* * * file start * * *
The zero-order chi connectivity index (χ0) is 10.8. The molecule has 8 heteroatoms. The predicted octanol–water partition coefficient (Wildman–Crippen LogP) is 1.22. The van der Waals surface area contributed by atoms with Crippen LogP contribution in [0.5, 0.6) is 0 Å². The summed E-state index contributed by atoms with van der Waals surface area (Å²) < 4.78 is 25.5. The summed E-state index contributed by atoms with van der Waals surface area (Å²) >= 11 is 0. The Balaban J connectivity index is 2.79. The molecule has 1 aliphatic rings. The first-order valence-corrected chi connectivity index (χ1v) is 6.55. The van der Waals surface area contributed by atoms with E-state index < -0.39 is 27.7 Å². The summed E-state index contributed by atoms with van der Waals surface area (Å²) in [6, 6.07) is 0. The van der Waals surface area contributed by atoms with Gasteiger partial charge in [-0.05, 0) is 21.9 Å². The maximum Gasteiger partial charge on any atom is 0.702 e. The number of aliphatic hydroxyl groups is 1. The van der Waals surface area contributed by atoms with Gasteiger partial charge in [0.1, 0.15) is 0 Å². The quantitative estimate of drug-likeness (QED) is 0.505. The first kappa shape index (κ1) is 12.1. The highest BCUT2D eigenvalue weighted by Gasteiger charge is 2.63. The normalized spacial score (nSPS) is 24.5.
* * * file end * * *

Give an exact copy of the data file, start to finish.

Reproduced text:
The zero-order chi connectivity index (χ0) is 10.8. The molecule has 8 heteroatoms. The predicted octanol–water partition coefficient (Wildman–Crippen LogP) is 1.22. The van der Waals surface area contributed by atoms with Crippen LogP contribution in [0.5, 0.6) is 0 Å². The summed E-state index contributed by atoms with van der Waals surface area (Å²) < 4.78 is 25.5. The summed E-state index contributed by atoms with van der Waals surface area (Å²) >= 11 is 0. The Balaban J connectivity index is 2.79. The molecule has 1 aliphatic rings. The first-order valence-corrected chi connectivity index (χ1v) is 6.55. The van der Waals surface area contributed by atoms with E-state index < -0.39 is 27.7 Å². The summed E-state index contributed by atoms with van der Waals surface area (Å²) in [6, 6.07) is 0. The van der Waals surface area contributed by atoms with Gasteiger partial charge in [-0.05, 0) is 21.9 Å². The maximum Gasteiger partial charge on any atom is 0.702 e. The number of aliphatic hydroxyl groups is 1. The van der Waals surface area contributed by atoms with Gasteiger partial charge in [0.1, 0.15) is 0 Å². The quantitative estimate of drug-likeness (QED) is 0.505. The first kappa shape index (κ1) is 12.1. The highest BCUT2D eigenvalue weighted by Gasteiger charge is 2.63. The normalized spacial score (nSPS) is 24.5.